[meteorite-list] Crater Critters: Where Mars Microbes Might Lurk
From: Ron Baalke <baalke_at_meteoritecentral.com>
Date: Tue Dec 20 12:31:18 2005
Crater Critters: Where Mars Microbes Might Lurk
By Robert Roy Britt
20 December 2005
The more scientists have learned about Mars in recent years, the more
some believe that finding life might involve a deep drilling project.
With the surface of the red planet desolate and mostly dry, one
consistently appealing idea has been that pockets of underground water
might harbor microbes. The problem is, studies have suggested reaching
the pockets might require drilling a thousand feet (hundreds of meters)
below the surface.
P. Buford Price, a physics professor at the University of California,
Berkeley, has an idea for another place to look. If there is any life in
the belly of Mars, some of it might be found around meteor craters,
where rock has been tossed up from deep down.
The idea fits with recent suggestions by European scientists that
pockets of methane in Martian air could be signs of life below.
Methane should not last more than 300 years in the atmosphere, so the
concentrations of it suggest a source that might be biological, the
On Earth, even in solid rock 660 feet (200 meters) below the surface,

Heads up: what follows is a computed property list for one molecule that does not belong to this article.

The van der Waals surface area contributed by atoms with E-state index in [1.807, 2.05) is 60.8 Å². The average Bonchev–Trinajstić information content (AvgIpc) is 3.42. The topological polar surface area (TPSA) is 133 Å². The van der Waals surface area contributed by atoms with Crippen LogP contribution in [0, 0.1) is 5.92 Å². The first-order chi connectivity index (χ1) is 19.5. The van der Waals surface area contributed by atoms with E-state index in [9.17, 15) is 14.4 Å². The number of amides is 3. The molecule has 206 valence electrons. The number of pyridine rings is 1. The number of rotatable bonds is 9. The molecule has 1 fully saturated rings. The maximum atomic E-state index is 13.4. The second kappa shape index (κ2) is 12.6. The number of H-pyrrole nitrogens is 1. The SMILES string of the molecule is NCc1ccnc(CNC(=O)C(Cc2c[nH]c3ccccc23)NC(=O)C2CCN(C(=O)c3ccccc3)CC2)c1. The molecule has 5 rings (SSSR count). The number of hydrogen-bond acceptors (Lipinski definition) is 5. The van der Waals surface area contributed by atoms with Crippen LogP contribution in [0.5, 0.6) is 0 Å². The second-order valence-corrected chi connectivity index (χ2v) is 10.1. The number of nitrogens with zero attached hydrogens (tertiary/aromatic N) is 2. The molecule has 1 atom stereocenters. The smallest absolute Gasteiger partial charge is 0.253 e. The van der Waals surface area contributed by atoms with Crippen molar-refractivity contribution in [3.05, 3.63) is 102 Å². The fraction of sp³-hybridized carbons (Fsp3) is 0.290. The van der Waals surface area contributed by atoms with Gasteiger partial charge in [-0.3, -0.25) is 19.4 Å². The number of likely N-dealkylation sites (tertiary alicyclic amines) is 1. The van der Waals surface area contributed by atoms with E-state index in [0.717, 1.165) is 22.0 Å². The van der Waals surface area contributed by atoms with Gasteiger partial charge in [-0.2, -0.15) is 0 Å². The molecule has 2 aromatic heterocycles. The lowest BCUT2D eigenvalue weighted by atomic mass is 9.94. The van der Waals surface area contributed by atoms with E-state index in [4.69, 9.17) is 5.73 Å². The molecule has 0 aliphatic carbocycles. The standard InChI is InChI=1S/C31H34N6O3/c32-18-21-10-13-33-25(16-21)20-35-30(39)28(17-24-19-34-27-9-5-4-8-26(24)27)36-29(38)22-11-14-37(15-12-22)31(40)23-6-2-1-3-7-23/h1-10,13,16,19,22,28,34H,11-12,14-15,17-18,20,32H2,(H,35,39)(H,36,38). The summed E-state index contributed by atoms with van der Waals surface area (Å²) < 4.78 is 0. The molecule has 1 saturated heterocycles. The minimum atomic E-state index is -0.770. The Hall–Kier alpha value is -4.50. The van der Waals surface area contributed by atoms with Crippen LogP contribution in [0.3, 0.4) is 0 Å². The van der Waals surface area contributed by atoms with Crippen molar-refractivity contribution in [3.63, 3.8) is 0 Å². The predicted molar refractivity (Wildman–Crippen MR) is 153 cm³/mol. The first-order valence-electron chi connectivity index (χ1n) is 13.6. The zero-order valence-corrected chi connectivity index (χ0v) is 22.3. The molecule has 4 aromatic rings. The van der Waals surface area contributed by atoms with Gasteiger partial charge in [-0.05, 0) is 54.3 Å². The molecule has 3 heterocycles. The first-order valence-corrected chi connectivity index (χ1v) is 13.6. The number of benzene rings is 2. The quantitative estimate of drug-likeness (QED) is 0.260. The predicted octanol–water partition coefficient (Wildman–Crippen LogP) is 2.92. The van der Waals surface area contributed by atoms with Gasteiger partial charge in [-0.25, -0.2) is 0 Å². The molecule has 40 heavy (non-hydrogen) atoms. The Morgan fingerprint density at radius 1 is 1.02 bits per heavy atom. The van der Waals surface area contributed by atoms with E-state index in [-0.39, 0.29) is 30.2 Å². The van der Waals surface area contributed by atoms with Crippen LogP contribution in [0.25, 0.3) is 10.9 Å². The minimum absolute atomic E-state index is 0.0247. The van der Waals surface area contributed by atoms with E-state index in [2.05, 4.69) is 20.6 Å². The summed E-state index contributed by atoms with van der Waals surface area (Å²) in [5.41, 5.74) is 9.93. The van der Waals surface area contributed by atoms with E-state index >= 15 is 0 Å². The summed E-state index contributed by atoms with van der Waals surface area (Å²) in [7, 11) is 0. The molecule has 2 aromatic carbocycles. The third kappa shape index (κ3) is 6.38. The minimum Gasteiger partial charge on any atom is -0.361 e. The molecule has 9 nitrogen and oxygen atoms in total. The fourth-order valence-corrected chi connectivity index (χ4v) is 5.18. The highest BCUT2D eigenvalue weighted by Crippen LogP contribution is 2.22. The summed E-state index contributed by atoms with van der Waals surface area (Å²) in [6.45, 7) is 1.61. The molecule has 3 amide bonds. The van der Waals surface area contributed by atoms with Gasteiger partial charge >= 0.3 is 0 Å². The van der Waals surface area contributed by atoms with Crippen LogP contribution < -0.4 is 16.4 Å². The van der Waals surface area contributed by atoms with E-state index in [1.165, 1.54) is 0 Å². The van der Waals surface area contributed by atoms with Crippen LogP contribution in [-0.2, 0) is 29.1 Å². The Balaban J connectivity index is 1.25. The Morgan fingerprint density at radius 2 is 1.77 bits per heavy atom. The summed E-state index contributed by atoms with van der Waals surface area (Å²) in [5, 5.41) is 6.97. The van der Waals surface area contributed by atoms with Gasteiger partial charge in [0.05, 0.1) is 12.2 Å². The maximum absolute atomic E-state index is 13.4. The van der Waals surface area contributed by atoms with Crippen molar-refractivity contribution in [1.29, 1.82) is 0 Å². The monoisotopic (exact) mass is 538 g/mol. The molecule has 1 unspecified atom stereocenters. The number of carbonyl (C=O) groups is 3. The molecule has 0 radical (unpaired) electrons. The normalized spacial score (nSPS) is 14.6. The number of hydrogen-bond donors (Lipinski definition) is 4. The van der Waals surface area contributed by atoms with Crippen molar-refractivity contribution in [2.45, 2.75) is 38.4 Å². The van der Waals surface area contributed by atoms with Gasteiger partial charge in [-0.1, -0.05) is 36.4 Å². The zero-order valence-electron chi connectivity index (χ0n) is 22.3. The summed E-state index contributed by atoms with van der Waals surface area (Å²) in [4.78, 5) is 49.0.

methanogens have been found to thrive.
Methanogens are ancient relatives of bacteria that take in hydrogen and
carbon dioxide and emit methane.
Price and his colleagues have found that the same creatures deep in
Antarctic ice emit enough methane to affect concentrations of the gas
detected in drilling projects. Methane pockets in ice cores taken from
Greenland registered levels of the gas that in spots were 10 times
higher than expected.
"We found methanogens at precisely those depths where excess methane had
been found, and nowhere else," Price said.
Craters already dug
While Earth and Mars are very different places, and no one knows whether
the source of the methane on Mars has anything to do with life (it could
be geologic in nature) Price figures the whole thing can be tested out
without the need to drill too far down.
Under Antarctic ice, his team was able to detect concentrations of
methanogens as low as 16 per cubic inch.
"Detecting this concentration of microbes is within the ability of
state-of-the-art instruments, if they could be flown to Mars and if the
lander could drop down at a place where Mars orbiters have found the
methane concentration highest," Price said. "There are oodles of craters
on Mars from meteorites and small asteroids colliding with Mars and
churning up material from a suitable depth, so if you looked around the
rim of a crater and scooped up some dirt, you might find them if you
land where the methane oozing out of the interior is highest."
The idea was published online earlier this month by the journal
Proceedings of the National Academy of Sciences.
Received on Tue 20 Dec 2005 12:29:40 PM PST